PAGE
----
Given that the impact of the covid pandemic is going to be with us for some time to come, it is perhaps not surprising that the government has announced further job support measures to help preserve some jobs when the current job retention (or ‘furlough’) scheme comes to an end. The emphasis is, however, on some jobs. By his own admission, Rishi Sunak has stated that he cannot save all jobs, only those that are viable. Quite how ‘viable’ is to be interpreted or defined remains to be seen. Government guidance states that the scheme is applicable to those businesses who can keep going over the winter months, but who are facing reduced levels of trade. It could be difficult for businesses who still have employees fully furloughed at the end of October to demonstrate that those individuals are nevertheless in viable jobs. In simple terms, however, for those individuals for whom a return to work in November even on considerably reduced hours is not likely, the future is not bright. This means that this new scheme is of no value to employers in those sectors which have little or no prospects of opening up over the winter months e.g. conferences and events, sporting venues, nightclubs and parts of the travel industry for example. Individuals unlucky enough to be employed in such businesses will find themselves without any further job protection come November. This in turn leads to another issue. The job support scheme is only open to those employees already on the PAYE payroll on or before 23 September 2020. Businesses can therefore not take advantage of the scheme for new recruits – but actually, would they want to? The way the scheme works actually makes it more expensive to employ people.
In terms of the mechanics of the scheme, employees must work a minimum of a third of their ‘normal’ hours (and be paid by their employer for those hours). In terms of the remaining two thirds of their normal hours, the bill for these hours is effectively split three ways-between the employer, the employee (in the sense that their wage is reduced accordingly) and the government (although the government’s contribution is capped at a maximum of £697.92 per month). What this means, therefore, is that employers are effectively paying 55% of an employee’s wages for 33% of the output (i.e. 33% for the hours actually worked and 22% for the employer’s share of the burden of the unworked hours). One individual being paid 100% wage for doing 100% of a job is therefore cheaper than two people each working half of their job (i.e. a full time equivalent) which costs 134% of the normal cost. Ironically, therefore, these measures could in themselves lead to job losses.
Other points to note is that the scheme is available to small and medium businesses but large businesses will be subject to a financial assessment and must demonstrate that their turnover has been reduced directly because of covid. The scheme will run for six months, but the government may increase the minimum hours threshold from 33% to a higher percentage of normal hours after 3 months. It is possible to rotate employees on and off the scheme, but each claim period must be a minimum of seven days. It is also worth noting that the scheme cannot be used to support the wages of any employees who has been served notice of redundancy, nor can employees be made redundant during any period that their wages are being supported by the scheme. Further guidance is expected shortly. As was the case with the furlough scheme, however, such guidance will no doubt generate further questions.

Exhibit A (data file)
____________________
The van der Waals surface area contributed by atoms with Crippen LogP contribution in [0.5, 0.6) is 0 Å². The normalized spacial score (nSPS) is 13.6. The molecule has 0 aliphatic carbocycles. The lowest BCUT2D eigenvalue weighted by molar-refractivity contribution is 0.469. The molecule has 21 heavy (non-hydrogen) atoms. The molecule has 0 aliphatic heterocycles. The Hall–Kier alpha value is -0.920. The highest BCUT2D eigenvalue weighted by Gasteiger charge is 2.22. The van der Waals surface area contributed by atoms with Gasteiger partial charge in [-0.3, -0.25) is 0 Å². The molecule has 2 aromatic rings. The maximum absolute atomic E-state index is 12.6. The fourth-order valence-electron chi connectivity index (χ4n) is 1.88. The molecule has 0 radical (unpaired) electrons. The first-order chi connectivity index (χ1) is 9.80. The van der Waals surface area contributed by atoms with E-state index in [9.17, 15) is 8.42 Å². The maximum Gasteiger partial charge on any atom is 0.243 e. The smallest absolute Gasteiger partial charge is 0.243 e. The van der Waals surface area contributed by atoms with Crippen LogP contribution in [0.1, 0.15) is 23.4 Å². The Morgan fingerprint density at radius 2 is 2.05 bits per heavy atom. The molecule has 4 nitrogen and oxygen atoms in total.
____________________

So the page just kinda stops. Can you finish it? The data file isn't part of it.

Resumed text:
It should also be remembered that this scheme is only one of a number of options that businesses should be considering when trying to identify alternatives to redundancy. Employers could consider offering career breaks, sabbaticals or job shares, for example. Those businesses with the contractual right to do so, could re-consider ‘normal’ short-time working or lay–off. Employees may also be willing to voluntarily agree to reduced pay, possibly in return for some other incentive, such as more flexibility over their working patterns perhaps? What is clear is that flexibility will be at the heart of any successful job-saving strategy, both on the part of the employer and the employee.
Employment Law Solicitors
If you are a business owner or HR Manager and you would like to speak with our employment law team in more detail about ways in which you may be able to avoid redundancies and ways in which you can make your business more flexible going forward, do get in touch. Equally, if you are looking to make redundancies, it always pays to seek legal advice to help you navigate the common pitfalls. Our friendly employment team is here to help. Call 0345 20 73 72 8 or email firstname.lastname@example.org